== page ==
While "Bull Angus" didn't do a great deal commercially, it garnered generally favorable reviews from the critics, leading Mercury to finance a second album - 1972's 'Free For All' produced by Vinny Testa including a cover version of The Beatles 'Savoy Truffle', and supported the likes of Deep Purple and Fleetwood Mac. Their brand of post-psychedelic heavy blues successfully crossed between Southern rock jam and budding Prog.

Frankie Previte subsequently relocated back to New Jersey where he formed the much more smooth and AOR dealing Franke And The Knockouts, dropping the 'i' in Frankie in the process. He also co-wrote music for the hit soundtrack to the 1987 movie Dirty Dancing, "(I've Had) The Time of My Life" with co-composers John DeNicola and Donald Markowitz.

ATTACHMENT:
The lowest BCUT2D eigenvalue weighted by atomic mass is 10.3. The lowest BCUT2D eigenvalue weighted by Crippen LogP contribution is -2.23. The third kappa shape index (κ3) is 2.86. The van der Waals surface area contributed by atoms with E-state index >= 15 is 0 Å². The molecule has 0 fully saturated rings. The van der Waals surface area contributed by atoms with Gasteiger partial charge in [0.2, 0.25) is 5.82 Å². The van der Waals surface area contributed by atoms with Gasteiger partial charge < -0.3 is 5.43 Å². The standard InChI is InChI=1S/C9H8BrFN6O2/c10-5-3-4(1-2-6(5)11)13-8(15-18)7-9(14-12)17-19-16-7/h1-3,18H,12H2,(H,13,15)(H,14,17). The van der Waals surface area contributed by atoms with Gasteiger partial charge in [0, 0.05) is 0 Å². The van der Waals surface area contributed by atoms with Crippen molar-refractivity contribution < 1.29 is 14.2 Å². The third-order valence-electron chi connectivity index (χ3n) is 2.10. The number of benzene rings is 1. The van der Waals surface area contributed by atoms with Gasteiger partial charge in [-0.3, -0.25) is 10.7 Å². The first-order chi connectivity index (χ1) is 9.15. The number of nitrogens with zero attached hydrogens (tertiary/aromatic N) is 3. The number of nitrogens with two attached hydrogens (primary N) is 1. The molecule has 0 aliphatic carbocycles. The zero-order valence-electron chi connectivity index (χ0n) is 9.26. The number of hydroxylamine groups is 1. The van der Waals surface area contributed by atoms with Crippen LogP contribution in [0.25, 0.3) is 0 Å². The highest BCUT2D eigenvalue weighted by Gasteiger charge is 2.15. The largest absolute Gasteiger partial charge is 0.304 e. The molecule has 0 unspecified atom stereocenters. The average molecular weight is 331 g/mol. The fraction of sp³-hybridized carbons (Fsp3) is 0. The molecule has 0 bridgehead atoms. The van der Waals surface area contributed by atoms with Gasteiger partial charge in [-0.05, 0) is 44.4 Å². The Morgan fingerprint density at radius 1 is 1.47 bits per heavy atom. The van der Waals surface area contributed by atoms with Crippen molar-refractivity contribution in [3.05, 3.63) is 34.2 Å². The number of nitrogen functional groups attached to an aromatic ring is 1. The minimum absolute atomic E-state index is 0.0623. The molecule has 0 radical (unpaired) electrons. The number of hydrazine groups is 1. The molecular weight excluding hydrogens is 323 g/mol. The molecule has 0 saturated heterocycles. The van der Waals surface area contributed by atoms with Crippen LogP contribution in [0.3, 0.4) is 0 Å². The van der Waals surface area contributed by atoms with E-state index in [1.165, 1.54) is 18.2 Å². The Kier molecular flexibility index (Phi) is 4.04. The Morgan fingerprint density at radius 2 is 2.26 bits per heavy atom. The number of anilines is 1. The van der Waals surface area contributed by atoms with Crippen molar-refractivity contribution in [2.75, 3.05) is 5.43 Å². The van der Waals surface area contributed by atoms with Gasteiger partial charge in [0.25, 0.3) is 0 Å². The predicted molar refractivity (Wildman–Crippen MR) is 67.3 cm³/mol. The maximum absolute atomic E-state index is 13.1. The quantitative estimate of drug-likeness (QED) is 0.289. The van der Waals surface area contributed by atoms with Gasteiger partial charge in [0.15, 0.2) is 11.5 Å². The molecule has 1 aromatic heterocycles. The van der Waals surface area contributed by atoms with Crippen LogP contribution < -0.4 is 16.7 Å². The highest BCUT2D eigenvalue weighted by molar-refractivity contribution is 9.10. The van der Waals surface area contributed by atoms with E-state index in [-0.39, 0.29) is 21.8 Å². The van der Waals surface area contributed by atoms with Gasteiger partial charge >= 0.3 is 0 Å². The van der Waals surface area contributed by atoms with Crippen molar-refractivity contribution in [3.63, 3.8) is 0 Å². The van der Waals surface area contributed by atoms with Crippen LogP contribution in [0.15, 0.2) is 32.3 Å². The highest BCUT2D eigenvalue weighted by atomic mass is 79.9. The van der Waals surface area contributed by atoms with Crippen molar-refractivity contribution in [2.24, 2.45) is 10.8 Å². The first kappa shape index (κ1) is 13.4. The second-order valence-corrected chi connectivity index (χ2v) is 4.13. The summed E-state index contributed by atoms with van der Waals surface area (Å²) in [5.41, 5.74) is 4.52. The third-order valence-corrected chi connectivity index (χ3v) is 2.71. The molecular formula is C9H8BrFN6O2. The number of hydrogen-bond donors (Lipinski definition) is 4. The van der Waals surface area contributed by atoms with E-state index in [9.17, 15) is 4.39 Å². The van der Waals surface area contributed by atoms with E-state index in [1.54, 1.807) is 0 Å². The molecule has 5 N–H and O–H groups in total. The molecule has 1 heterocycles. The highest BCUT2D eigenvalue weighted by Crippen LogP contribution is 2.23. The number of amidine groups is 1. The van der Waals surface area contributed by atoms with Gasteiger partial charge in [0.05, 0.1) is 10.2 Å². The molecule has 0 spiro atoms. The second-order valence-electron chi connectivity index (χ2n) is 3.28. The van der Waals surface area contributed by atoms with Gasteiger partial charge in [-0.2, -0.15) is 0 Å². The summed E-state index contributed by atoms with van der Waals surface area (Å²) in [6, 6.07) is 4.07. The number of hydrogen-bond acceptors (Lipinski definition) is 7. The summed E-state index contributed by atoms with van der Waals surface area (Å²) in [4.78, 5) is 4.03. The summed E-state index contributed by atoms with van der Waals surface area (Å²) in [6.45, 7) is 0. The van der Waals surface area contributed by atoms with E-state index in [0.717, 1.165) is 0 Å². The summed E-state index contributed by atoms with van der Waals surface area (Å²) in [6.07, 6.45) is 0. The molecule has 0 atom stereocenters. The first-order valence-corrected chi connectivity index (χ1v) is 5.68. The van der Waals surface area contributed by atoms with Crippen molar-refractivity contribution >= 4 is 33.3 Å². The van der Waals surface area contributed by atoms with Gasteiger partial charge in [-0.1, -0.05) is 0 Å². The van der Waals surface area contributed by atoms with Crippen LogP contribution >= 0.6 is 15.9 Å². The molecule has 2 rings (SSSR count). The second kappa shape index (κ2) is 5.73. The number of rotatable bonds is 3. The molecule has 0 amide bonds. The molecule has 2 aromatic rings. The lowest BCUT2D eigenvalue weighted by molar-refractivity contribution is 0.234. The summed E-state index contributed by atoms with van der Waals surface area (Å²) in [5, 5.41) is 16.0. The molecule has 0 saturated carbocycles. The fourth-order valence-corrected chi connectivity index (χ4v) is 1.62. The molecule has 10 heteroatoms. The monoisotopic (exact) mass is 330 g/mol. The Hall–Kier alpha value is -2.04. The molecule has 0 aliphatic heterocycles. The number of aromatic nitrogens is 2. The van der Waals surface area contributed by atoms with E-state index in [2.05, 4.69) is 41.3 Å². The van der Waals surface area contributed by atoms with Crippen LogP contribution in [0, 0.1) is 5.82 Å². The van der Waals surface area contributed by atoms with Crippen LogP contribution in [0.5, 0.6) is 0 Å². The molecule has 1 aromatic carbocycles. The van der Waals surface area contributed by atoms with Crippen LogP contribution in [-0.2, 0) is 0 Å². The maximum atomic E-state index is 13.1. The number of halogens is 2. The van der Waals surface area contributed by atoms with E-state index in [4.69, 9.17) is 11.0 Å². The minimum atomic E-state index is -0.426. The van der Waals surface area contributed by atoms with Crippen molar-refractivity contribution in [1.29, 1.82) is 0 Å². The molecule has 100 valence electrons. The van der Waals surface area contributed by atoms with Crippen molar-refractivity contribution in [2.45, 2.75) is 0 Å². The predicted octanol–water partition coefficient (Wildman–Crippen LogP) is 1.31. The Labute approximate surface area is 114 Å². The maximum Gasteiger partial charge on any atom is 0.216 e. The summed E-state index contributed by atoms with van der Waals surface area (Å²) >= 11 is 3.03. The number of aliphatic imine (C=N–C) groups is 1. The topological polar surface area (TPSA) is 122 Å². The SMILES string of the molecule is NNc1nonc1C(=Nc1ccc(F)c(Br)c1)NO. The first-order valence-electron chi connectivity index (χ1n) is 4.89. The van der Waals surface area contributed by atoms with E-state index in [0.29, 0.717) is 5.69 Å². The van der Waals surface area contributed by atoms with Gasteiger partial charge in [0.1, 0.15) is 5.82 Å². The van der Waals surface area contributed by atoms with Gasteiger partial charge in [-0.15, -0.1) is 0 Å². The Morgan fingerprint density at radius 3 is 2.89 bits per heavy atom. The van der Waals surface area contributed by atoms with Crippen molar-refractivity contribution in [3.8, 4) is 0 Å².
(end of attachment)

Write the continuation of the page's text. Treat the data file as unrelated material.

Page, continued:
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Arthur Verocai - Arthur Verocai 1972

Arthur Verocai's long-lost solo LP straddles the continents to fuse Brazilian tropicalia with American funk, yielding a shimmering, dreamlike mosaic of sound that both celebrates and advances the creative spirit. Employing a dizzyingly lush 20-piece string section, stiletto-sharp bursts of brass, and electric piano melodies that twinkle like stars, Verocai's heady productions draw on folk, jazz, and pop traditions from both sides of the equator to make music that is both immediately familiar and quite unlike anything else you've ever experienced. While its sun-kissed arrangements and insistent rhythms clearly evoke its Brazilian origins, Arthur Verocai nevertheless seems to exist somewhere far outside of space and time. AMG.